The government has hit back at accusations from the political elite that the UK chancellor is standing in the way of a review into B2 stakes and prizes. “Categorically untrue” it claims, but in a climate where suspicion usually prevails, it’s going to need some skill set from George Osborne to fend off the assaults.
[dropcap]U[/dropcap]K chancellor George Osborne has come under fire for his apparent inactivity on Fixed- Odds Betting Terminals, but then he’s a man experienced in the art of defence.
As critics claimed he was more interested in tax receipts than protecting the vulnerable, the chancellor stood his ground and confirmed his determination to review the effects of new measures into B2 operators introduced last year.
The criticism, which will clearly cause certain discomfort in bookies circles, was voiced in The Times which suggested that Osborne was facing growing unrest from MPs within his own party as a result of his delay in announcing the Triennial Review – the general assessment into current gaming machine stakes and prizes that is scheduled to take place every three years.
The last Triennial took place in 2010, but the Department of Culture, Media and Sport has not yet set a date for the next one, stating that it must first review the effects of its new counter measures. These include a £50 ‘anonymous’ stake limit and the option for players to set their own time limits on the machines to restrict their period of play.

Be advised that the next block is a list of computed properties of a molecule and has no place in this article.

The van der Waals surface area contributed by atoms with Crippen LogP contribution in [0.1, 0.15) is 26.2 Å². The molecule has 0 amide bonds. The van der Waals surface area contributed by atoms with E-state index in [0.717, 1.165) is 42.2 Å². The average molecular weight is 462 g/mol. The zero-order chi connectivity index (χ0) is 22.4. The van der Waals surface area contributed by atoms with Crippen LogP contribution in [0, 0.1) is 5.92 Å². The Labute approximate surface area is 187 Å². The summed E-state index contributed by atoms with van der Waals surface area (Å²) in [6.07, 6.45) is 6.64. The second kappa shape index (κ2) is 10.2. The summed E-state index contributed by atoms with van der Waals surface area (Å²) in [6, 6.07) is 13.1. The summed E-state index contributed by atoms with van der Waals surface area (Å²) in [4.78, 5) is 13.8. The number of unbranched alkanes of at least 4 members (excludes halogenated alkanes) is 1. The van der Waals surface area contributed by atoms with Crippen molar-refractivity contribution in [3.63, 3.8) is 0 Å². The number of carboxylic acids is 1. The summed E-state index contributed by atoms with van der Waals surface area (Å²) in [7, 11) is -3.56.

“We will continue to monitor the effectiveness of existing gambling controls and will take further action if necessary,” a government spokesperson told The Times. “It is categorically not true to suggest that the chancellor has blocked any review.”
However, Osborne’s critics have claimed that the chancellor is more concerned with the tax receipts that B2s bring in – receipts that amounted to £425m last year alone – than with tackling the issues raised by anti-FOBT campaigners.
“The review is well overdue and action against these machines is well overdue,” Tory MP Peter Bottomley told The Times. “The Treasury has to decide: is it going to take money or action?”
Meanwhile, Liberal Democrat peer Lord Foster claimed that a recent review into gaming machines had been blocked by Number 10.
But Betting Business sources have rubbished the claims, citing the impending EU referendum and other large-scale political campaigns as a far more probable reason for the delay in the Triennial.
Describing the claims as “groundless”, one commentator added: “I don’t believe there are any obstacles to the announcement of the Triennial review, other than the legislative congestion being caused by bigger political events at present.”